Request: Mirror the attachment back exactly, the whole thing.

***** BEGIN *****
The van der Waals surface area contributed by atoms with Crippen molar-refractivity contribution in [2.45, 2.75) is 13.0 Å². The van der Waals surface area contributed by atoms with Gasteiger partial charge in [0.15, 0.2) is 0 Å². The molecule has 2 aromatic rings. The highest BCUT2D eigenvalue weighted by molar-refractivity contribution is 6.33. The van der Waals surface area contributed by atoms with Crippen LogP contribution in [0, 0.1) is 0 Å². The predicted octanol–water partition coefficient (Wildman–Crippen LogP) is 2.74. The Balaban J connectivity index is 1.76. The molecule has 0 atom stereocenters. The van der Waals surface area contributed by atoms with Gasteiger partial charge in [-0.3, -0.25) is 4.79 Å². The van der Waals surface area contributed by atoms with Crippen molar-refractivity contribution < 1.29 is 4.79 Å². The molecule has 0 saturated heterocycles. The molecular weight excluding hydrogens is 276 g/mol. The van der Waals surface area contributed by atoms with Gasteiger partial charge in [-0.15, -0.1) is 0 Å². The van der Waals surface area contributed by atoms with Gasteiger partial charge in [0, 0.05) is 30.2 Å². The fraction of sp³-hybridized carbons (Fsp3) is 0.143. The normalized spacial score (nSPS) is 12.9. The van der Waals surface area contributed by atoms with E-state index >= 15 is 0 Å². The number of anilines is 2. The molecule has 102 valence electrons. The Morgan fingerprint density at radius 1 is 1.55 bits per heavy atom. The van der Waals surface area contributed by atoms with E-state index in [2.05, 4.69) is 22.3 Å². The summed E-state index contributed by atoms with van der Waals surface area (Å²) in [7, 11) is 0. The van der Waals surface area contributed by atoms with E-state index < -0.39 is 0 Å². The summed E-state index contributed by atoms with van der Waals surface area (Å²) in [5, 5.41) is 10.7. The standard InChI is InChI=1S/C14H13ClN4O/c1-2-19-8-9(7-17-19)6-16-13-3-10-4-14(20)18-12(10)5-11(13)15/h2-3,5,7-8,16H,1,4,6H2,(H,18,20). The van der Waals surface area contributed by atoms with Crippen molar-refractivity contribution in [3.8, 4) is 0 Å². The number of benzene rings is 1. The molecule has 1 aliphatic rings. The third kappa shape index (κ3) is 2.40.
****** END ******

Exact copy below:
The van der Waals surface area contributed by atoms with Crippen molar-refractivity contribution in [2.45, 2.75) is 13.0 Å². The van der Waals surface area contributed by atoms with Gasteiger partial charge in [0.15, 0.2) is 0 Å². The molecule has 2 aromatic rings. The highest BCUT2D eigenvalue weighted by molar-refractivity contribution is 6.33. The van der Waals surface area contributed by atoms with Crippen LogP contribution in [0, 0.1) is 0 Å². The predicted octanol–water partition coefficient (Wildman–Crippen LogP) is 2.74. The Balaban J connectivity index is 1.76. The molecule has 0 atom stereocenters. The van der Waals surface area contributed by atoms with Gasteiger partial charge in [-0.3, -0.25) is 4.79 Å². The van der Waals surface area contributed by atoms with Crippen molar-refractivity contribution < 1.29 is 4.79 Å². The molecule has 0 saturated heterocycles. The molecular weight excluding hydrogens is 276 g/mol. The van der Waals surface area contributed by atoms with Gasteiger partial charge in [-0.15, -0.1) is 0 Å². The van der Waals surface area contributed by atoms with Gasteiger partial charge in [0, 0.05) is 30.2 Å². The fraction of sp³-hybridized carbons (Fsp3) is 0.143. The normalized spacial score (nSPS) is 12.9. The van der Waals surface area contributed by atoms with E-state index >= 15 is 0 Å². The number of anilines is 2. The molecule has 102 valence electrons. The Morgan fingerprint density at radius 1 is 1.55 bits per heavy atom. The van der Waals surface area contributed by atoms with E-state index in [2.05, 4.69) is 22.3 Å². The summed E-state index contributed by atoms with van der Waals surface area (Å²) in [7, 11) is 0. The van der Waals surface area contributed by atoms with E-state index < -0.39 is 0 Å². The summed E-state index contributed by atoms with van der Waals surface area (Å²) in [5, 5.41) is 10.7. The standard InChI is InChI=1S/C14H13ClN4O/c1-2-19-8-9(7-17-19)6-16-13-3-10-4-14(20)18-12(10)5-11(13)15/h2-3,5,7-8,16H,1,4,6H2,(H,18,20). The van der Waals surface area contributed by atoms with Crippen molar-refractivity contribution in [3.8, 4) is 0 Å². The number of benzene rings is 1. The molecule has 1 aliphatic rings. The third kappa shape index (κ3) is 2.40.